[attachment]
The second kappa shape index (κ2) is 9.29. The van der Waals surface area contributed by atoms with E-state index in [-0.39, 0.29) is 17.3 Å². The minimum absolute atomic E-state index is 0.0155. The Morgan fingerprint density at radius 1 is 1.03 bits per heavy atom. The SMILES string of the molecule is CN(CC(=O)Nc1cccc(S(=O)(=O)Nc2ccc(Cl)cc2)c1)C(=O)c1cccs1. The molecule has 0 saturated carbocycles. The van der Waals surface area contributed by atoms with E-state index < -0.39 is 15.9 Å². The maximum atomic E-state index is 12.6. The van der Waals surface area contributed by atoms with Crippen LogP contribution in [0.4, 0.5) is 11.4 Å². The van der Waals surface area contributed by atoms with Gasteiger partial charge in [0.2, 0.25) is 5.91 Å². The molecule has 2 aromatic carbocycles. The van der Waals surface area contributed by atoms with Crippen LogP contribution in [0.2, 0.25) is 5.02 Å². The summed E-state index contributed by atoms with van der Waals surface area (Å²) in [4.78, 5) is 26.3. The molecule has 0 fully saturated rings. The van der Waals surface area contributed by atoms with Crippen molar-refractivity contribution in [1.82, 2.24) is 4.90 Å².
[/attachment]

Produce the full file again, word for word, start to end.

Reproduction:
The second kappa shape index (κ2) is 9.29. The van der Waals surface area contributed by atoms with E-state index in [-0.39, 0.29) is 17.3 Å². The minimum absolute atomic E-state index is 0.0155. The Morgan fingerprint density at radius 1 is 1.03 bits per heavy atom. The SMILES string of the molecule is CN(CC(=O)Nc1cccc(S(=O)(=O)Nc2ccc(Cl)cc2)c1)C(=O)c1cccs1. The molecule has 0 saturated carbocycles. The van der Waals surface area contributed by atoms with E-state index < -0.39 is 15.9 Å². The maximum atomic E-state index is 12.6. The van der Waals surface area contributed by atoms with Crippen LogP contribution in [0.4, 0.5) is 11.4 Å². The van der Waals surface area contributed by atoms with Gasteiger partial charge in [0.2, 0.25) is 5.91 Å². The molecule has 2 aromatic carbocycles. The van der Waals surface area contributed by atoms with Crippen LogP contribution in [0.2, 0.25) is 5.02 Å². The summed E-state index contributed by atoms with van der Waals surface area (Å²) in [4.78, 5) is 26.3. The molecule has 0 fully saturated rings. The van der Waals surface area contributed by atoms with Crippen molar-refractivity contribution in [1.82, 2.24) is 4.90 Å².